http://www.pobox.com/~skeet Blog: http://www.msmvps.com/jon.skeet
If replying to the group, please do not mail me too
Mar 6 '06 #6

P: n/a
Ant
Hi guys, thanks for the thoughts. Just to muddy the water further. So far
this is my understanding:

//The real delegate is that which is declared:

delegate void realDelegate(int someParameter);

//Then when you want to use it, you *delegate* something to it by doing this:

someEvent += new realDelegate(someArgument);

//so that 'new realDelgate(someArgumant)' is the delegate only in that it's
delegating the event to the delegate (the abstracted method) which it
instantiates with the new keyword . So it (+= new...) is only called the
delegate because it is delegating to the delegate, but is referred to as the
delegate for simplicity.

Would this be a correct assumption or am I way off the mark?

Thanks
Ant

"Jon Skeet [C# MVP]" wrote:
Nick Hounsome <nh***@nickhounsome.me.uk> wrote:
No, that's the event. There's no guarantee that it's backed by a simple
delegate. Heck, it might not even be backed by a delegate at all
(although it would be an odd implementation which didn't have a
delegate somewhere).


You are right in that you can override the add and remove so that it doesn't
use a delegate but unless you do the event is effectively a delegate as can
be seen in the debugger.


Well, I find it helpful to think of it as both a delegate and an event.
From the outside of the class it looks like an event, from the inside
of the class it looks like a delegate. (I haven't actually checked
whether if you use += or -= within the class, it uses the event or the
delegate.)
No, that's not true. The first declares both a public event (with some
default access methods) *and* a private delegate field. The second
declares just a public delegate field. While the broad result is as you
say, there are other differences some of which (as you said later) you
can detect with reflection. Here's another difference which you can't
detect by reflection though - the first form will lock the monitor
associated with the object it's called on for the duration off
add/remove operations. (In C# 2.0 it could be a different monitor; in
C# 1.1 it's always the containing object or the type for a static
event.)


A different monitor?


Yes. In 1.1 it always uses:

lock (this)
{
theDelegate += value;
}

etc

In 2.0 the compiler is free to introduce another variable to hold a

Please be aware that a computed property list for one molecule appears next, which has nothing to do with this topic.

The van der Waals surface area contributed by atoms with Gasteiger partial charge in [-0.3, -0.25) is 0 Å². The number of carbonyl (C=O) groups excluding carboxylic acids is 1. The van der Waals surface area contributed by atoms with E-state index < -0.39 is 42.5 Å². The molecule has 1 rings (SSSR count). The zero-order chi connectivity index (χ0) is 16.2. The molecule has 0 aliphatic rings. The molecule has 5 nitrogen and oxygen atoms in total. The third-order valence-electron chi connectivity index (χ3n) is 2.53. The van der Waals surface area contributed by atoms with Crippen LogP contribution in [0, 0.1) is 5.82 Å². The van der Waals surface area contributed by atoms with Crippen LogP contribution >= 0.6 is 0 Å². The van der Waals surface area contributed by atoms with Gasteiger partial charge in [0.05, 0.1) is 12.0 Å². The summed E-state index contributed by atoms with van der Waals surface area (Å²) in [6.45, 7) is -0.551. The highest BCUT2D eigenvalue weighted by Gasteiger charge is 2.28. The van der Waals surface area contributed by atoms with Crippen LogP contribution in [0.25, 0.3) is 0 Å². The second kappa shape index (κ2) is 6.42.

monitor to lock on:

lock (compilerGeneratedVariable)
{
theDelegate += value;
}
While events and delegates often look the same, I don't think it's a
good idea to trivialise the differences between them. The difference
between an event and a delegate field is similar to the difference
between a property and a "normal" field. The operations involved
(add/remove for events, set/get for properties) are often implemented
as "straight-through" operations on a field, but they certainly don't
have to be.


You are right but I still think that it is helpful to think of it this way
at least as a start.


I think we'll have to agree to disagree. I tend to find that if you
tell someone something that's wrong to start with, even if it's meant
to simplify things for the moment, it causes confusion later on.

--
Jon Skeet - <sk***@pobox.com>
http://www.pobox.com/~skeet Blog: http://www.msmvps.com/jon.skeet
If replying to the group, please do not mail me too

Mar 7 '06 #7

P: n/a
Ant wrote:
Hi guys, thanks for the thoughts. Just to muddy the water further. So far
this is my understanding:

//The real delegate is that which is declared:

delegate void realDelegate(int someParameter);
That's the delegate type.
//Then when you want to use it, you *delegate* something to it by doing this:

someEvent += new realDelegate(someArgument);
new realDelegate(someArgument) is the delegate instance.
//so that 'new realDelgate(someArgumant)' is the delegate only in that it's
delegating the event to the delegate (the abstracted method) which it
instantiates with the new keyword . So it (+= new...) is only called the
delegate because it is delegating to the delegate, but is referred to as the
delegate for simplicity.

Would this be a correct assumption or am I way off the mark?


I think you're making it more complicated than it needs to be. I think
"delegate" is generally used for both the type and an instance of the
type, but disambiguating with "delegate type" or "delegate instance" is
good enough (and is what the C# spec uses).

Jon

Mar 7 '06 #8